How Curiosity Leads to and Motivates Learning? | Curiosity and Learning

Curiosity, Motivation and Learning: Life-Long Partnership

Curiosity and Learning: How Is Curiosity Influential in the Studying Process?

The connection between curiosity and learning has always been in the center of study and discussion of many researchers. It has been empirically and scientifically estimated that curiosity in a specific area or subject is a boost for learning. For example, neurologists have already proven than when a person is curious in what he/ she learns or studies, his/ her brain becomes more receptive for effective and productive learning as well as for memorizing specific things. Moreover, sheer interest and curiosity in some area is what makes a person strive for more and try to learn more and more new things in order to investigate a specific area or subject in depth.

Apart from these research-proven benefits of curiosity in the learning process, it is also an obvious fact that one finds the studying process more enjoyable if he/ she is curious about the subject or the topic. If a student is curious, he/ she questions things and tries to derive specific information from all possible sources. For example, curious students are not afraid to ask questions in the classroom and to set topics for group discussions. If you think of famous inventions that are widely used around the world nowadays, you will see that they were made because of curiosity: that very light bulb, penicillin, radioactivity or even a wheel. Learning through curiosity is also a phenomenon that almost each student strives to instill in his/ her students. Still, here comes the question: how much does each of us knows about curiosity and learning.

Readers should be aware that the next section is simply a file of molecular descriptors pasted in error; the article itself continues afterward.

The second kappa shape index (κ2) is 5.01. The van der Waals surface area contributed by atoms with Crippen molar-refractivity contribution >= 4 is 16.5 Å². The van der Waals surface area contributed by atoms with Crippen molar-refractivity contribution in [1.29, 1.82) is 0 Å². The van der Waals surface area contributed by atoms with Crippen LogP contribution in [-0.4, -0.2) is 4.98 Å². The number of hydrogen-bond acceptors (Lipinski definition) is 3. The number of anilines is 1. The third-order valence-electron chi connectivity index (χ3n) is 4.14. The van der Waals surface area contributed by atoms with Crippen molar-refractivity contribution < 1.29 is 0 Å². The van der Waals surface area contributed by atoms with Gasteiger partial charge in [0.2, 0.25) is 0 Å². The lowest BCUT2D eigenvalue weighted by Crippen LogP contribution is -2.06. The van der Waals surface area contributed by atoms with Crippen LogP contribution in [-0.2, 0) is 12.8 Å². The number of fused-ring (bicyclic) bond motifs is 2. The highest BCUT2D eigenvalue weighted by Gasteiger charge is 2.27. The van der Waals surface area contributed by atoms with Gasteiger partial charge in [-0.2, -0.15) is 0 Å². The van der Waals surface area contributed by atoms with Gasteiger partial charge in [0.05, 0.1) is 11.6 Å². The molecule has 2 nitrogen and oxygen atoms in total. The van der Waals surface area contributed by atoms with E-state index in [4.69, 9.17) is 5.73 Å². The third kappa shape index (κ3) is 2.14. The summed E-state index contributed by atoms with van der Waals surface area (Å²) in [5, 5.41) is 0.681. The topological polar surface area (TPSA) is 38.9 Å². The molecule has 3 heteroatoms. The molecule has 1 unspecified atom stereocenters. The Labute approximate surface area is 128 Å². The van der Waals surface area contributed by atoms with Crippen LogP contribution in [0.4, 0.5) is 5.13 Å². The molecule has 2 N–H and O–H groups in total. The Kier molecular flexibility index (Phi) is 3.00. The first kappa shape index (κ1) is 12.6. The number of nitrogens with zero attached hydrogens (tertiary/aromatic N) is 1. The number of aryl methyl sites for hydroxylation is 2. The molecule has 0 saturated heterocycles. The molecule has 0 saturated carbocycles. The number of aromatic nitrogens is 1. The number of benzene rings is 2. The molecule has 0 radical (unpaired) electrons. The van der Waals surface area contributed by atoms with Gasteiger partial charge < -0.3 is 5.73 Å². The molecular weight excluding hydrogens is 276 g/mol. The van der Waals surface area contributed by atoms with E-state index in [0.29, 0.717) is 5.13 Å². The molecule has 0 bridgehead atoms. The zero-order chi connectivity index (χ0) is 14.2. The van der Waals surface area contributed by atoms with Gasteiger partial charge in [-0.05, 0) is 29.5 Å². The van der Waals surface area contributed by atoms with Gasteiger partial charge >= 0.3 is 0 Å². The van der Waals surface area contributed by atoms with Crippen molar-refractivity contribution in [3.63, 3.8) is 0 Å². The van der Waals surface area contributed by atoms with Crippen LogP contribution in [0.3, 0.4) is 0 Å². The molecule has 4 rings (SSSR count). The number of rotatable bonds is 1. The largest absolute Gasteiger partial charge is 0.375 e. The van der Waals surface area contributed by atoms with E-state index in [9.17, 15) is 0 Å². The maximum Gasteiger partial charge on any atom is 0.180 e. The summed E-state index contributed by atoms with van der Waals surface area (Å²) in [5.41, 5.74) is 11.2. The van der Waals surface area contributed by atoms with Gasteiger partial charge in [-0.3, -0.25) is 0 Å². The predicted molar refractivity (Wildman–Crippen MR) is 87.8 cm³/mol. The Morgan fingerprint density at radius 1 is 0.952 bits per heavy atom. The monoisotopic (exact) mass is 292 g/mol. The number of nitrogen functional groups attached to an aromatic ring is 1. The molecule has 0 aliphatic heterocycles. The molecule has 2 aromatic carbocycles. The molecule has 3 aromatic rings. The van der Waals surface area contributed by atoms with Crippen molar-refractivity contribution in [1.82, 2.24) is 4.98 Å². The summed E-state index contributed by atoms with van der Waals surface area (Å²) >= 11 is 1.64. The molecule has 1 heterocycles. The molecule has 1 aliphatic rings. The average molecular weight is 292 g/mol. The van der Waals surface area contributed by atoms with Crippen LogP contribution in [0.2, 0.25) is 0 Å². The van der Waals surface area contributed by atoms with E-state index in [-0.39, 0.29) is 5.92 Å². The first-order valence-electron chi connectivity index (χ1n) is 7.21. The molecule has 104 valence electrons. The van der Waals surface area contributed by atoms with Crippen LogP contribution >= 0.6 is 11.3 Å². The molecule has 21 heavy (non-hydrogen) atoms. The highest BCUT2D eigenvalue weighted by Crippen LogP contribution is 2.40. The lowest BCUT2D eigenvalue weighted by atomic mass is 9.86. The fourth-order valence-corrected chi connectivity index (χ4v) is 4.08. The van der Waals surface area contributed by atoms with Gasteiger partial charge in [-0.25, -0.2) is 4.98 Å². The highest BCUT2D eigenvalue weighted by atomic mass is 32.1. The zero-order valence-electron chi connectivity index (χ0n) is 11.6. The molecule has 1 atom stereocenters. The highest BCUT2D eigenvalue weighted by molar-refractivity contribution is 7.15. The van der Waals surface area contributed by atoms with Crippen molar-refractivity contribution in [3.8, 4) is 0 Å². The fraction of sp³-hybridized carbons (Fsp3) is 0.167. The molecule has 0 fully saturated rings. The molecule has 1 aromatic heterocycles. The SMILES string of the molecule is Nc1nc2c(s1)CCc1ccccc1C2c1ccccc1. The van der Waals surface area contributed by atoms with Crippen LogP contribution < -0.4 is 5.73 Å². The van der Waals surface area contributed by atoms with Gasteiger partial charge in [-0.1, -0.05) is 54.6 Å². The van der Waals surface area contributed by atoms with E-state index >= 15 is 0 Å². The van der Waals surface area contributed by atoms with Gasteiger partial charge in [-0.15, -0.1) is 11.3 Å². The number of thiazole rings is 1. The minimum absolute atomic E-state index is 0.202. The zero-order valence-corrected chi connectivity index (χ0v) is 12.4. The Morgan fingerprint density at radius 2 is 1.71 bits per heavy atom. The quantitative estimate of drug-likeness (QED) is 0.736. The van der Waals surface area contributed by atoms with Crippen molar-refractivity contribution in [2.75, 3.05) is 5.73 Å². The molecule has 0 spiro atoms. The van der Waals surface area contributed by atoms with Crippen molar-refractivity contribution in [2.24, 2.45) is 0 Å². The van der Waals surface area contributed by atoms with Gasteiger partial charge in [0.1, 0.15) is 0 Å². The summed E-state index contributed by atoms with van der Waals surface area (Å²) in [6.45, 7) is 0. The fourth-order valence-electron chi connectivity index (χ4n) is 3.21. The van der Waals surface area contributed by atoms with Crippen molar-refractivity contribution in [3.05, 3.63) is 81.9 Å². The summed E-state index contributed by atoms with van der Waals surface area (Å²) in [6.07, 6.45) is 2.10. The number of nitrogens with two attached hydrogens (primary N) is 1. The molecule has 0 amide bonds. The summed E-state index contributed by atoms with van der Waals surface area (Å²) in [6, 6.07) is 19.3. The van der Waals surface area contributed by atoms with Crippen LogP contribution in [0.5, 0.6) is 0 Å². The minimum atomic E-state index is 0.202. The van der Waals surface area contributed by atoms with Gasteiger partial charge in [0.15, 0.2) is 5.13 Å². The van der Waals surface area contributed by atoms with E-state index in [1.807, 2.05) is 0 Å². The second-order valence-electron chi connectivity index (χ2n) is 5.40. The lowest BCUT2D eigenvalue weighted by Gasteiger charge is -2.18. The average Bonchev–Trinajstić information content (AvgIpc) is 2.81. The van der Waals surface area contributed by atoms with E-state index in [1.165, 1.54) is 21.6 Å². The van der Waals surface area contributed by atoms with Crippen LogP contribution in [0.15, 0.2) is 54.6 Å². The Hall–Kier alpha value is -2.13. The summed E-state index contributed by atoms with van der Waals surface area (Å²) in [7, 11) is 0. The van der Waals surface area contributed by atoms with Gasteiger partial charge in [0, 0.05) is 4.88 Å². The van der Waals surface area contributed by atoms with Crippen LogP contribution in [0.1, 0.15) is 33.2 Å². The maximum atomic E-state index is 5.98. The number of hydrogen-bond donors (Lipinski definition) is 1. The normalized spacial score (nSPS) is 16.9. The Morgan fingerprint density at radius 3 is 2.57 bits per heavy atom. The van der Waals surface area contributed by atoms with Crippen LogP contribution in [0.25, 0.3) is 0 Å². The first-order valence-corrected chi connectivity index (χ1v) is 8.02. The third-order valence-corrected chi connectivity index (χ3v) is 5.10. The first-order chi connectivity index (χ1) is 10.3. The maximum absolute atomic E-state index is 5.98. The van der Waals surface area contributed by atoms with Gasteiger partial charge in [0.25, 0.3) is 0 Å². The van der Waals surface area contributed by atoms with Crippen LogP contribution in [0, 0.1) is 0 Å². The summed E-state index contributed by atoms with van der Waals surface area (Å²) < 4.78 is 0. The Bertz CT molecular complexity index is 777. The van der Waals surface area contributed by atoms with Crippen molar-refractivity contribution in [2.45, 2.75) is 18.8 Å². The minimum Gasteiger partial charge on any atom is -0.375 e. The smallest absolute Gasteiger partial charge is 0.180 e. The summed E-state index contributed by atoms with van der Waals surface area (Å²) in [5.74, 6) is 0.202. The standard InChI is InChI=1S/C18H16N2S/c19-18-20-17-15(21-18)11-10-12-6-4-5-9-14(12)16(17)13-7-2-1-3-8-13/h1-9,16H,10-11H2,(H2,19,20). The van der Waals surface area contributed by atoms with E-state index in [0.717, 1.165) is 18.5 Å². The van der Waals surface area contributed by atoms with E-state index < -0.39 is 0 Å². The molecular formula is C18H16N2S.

People's Brains Love Curiosity

Researchers working at the University of California have recently decided to carry out a study that would help them determine what activities take place in the brain when a person is curious about something. People who participated in the experiment were given more than a hundred of ordinary questions, such as, “What is the real meaning of the word ‘dinosaur'?” etc. and the researchers had to evaluate the rate of their curiosity when given such sort of questions. MRI scans were utilized to monitor the brain activity at the time of reading and answering the questions. On the whole, the findings managed to reveal two important things: curiosity serves as a boost for learning and curiosity makes further learning process more gratifying.